It is no surprise that marijuana use has increased in Colorado since the state legalized the drug for recreational use. However, what is surprising is that new U.S. federal data shows that Rhode Island tops Colorado as pot capital of the country.
According to a new National Survey on Drug Use and Health found that nearly 16 percent of all residents of Rhode Island age 12 and over smoked pot in the past month during the period studied from 2012-2013. That is slightly below 1 out of 6 people.
By comparison, in Colorado, the rate is about 1 out of 8 Colorado residents older than 12 had used marijuana in the past month. That puts the state third in the usage data behind Rhode Island and the District of Columbia. While usage has increased in Colorado since the drug was legalized, it has increased in the other areas too, even though recreational use there is still a crime.
In the state of Washington, which more recently legalized marijuana use and limited possession, there has been an increase of about 20 percent in monthly pot use. In 2012-2013, approximately 12.3 percent of residents age 12 and older reported using pot.
Those states are well above the national norm. In the U.S., approximately 9.27 percent of those age 12 and over claim they use marijuana at least once a month. That is an increase of about 4 percent over the previous year.
More telling is the data for those between ages 18 through 25. In Colorado, D.C., Rhode Island and Vermont, more than 30 percent of residents between those ages used pot monthly.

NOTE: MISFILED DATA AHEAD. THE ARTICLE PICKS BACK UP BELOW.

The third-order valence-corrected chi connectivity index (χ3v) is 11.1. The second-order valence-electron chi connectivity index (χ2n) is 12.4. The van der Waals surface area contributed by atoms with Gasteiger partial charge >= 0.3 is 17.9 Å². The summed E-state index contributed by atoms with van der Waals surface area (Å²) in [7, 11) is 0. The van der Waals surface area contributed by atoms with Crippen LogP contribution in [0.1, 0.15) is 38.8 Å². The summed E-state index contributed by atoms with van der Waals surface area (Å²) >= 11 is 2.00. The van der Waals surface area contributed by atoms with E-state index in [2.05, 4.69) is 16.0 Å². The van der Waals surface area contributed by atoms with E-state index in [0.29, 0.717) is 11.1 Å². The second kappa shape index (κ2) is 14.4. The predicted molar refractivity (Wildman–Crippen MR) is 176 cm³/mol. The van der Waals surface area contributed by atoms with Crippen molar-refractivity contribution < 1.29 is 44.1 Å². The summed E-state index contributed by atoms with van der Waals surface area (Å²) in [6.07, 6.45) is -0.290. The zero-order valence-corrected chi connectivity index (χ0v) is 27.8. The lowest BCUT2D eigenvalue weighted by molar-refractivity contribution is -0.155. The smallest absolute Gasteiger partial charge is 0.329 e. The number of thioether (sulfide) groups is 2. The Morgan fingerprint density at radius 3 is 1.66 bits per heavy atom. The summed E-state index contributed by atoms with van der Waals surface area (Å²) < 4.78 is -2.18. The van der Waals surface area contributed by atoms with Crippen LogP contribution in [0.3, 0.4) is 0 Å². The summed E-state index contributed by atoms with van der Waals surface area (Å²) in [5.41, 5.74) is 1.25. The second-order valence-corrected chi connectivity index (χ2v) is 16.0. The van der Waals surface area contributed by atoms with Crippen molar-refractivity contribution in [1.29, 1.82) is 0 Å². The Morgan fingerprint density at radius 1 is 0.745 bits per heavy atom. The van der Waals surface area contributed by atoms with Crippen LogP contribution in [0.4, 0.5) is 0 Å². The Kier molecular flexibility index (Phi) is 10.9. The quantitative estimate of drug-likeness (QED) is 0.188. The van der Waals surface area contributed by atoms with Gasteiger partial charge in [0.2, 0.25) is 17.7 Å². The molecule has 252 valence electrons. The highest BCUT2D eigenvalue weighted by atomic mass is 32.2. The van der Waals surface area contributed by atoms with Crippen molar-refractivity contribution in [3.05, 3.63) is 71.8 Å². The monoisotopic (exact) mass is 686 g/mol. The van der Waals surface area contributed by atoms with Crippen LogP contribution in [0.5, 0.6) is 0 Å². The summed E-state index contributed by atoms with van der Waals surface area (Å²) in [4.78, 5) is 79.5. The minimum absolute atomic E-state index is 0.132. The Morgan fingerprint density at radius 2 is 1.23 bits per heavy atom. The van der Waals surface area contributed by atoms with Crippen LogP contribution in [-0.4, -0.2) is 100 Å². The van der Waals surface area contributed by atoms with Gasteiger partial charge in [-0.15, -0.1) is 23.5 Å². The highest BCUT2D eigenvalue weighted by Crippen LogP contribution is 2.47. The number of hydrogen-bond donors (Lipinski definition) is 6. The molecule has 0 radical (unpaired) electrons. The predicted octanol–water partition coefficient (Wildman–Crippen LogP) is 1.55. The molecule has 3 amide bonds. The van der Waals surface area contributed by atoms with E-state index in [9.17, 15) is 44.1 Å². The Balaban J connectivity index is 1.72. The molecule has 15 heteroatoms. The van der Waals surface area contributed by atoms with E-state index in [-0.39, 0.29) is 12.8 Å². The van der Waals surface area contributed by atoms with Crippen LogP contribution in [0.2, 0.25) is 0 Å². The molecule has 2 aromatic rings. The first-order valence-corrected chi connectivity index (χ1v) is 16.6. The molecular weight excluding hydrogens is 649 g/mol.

So, curious which states appear to have the lowest monthly use of marijuana? The lowest usage is reported in Kansas, where only about 6 percent of the people over 12 light up once a month or more. Other states of the low end of the usage scale include South Dakota, West Virginia, North Dakota, Wyoming, Nebraska, Idaho and Utah ( with percentages of 6.17, 6.34, 6.5, 6.62, 6.79, 6.84, and 6.98, respectively. Those states tended to be among the lowest in usage for the 18 to 25 group, too.
While the data is interesting, it primarily serves as a benchmark for Colorado and Washington. The survey did not include data from 2014, when the recreational marijuana shops opened in both states. Therefore, it may not be an accurate representation of usage in the states now. It will probably take several years to ascertain the true impact, since an increase the first year is undoubtedly likely but usage may taper off once the novelty is exhausted.
“I don’t think this tells us about the long-term impacts of legalization,” said Mark Kleiman, a University of California, Los Angeles, professor, who has done research in marijuana policy. He indicated that researchers will have a better idea about pot use in the states that legalized recreational sales of the drug and that Rhode Island tops Colorado as the U.S. marijuana capital now but is not likely to remain there in the future. However, Kleiman said indications show that the number of “people who are monthly users who are in fact daily users has gone way, way up,” he said.
By Dyanne Weiss
National Survey on Drug Use and Health